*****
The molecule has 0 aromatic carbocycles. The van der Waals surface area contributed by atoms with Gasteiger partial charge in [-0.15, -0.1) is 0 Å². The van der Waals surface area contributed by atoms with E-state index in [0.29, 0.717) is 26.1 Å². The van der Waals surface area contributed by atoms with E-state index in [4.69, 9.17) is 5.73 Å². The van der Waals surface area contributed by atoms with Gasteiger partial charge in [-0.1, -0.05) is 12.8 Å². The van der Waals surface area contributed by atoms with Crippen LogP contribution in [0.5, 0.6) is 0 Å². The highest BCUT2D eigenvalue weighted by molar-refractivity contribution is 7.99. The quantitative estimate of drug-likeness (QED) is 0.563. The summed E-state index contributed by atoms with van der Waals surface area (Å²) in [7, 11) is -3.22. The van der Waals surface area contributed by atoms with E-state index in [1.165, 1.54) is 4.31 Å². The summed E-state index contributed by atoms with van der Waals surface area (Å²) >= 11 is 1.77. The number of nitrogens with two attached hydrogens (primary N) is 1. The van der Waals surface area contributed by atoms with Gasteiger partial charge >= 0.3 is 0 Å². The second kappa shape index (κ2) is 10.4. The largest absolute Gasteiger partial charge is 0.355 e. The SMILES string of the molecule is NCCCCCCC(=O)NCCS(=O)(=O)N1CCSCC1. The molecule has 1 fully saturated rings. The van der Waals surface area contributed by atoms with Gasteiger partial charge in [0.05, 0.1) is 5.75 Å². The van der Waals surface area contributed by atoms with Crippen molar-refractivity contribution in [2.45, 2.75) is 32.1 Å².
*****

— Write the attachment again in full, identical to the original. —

The molecule has 0 aromatic carbocycles. The van der Waals surface area contributed by atoms with Gasteiger partial charge in [-0.15, -0.1) is 0 Å². The van der Waals surface area contributed by atoms with E-state index in [0.29, 0.717) is 26.1 Å². The van der Waals surface area contributed by atoms with E-state index in [4.69, 9.17) is 5.73 Å². The van der Waals surface area contributed by atoms with Gasteiger partial charge in [-0.1, -0.05) is 12.8 Å². The van der Waals surface area contributed by atoms with Crippen LogP contribution in [0.5, 0.6) is 0 Å². The highest BCUT2D eigenvalue weighted by molar-refractivity contribution is 7.99. The quantitative estimate of drug-likeness (QED) is 0.563. The summed E-state index contributed by atoms with van der Waals surface area (Å²) in [7, 11) is -3.22. The van der Waals surface area contributed by atoms with E-state index in [1.165, 1.54) is 4.31 Å². The summed E-state index contributed by atoms with van der Waals surface area (Å²) >= 11 is 1.77. The number of nitrogens with two attached hydrogens (primary N) is 1. The van der Waals surface area contributed by atoms with Gasteiger partial charge >= 0.3 is 0 Å². The second kappa shape index (κ2) is 10.4. The largest absolute Gasteiger partial charge is 0.355 e. The SMILES string of the molecule is NCCCCCCC(=O)NCCS(=O)(=O)N1CCSCC1. The molecule has 1 fully saturated rings. The van der Waals surface area contributed by atoms with Gasteiger partial charge in [0.05, 0.1) is 5.75 Å². The van der Waals surface area contributed by atoms with Crippen molar-refractivity contribution in [2.45, 2.75) is 32.1 Å².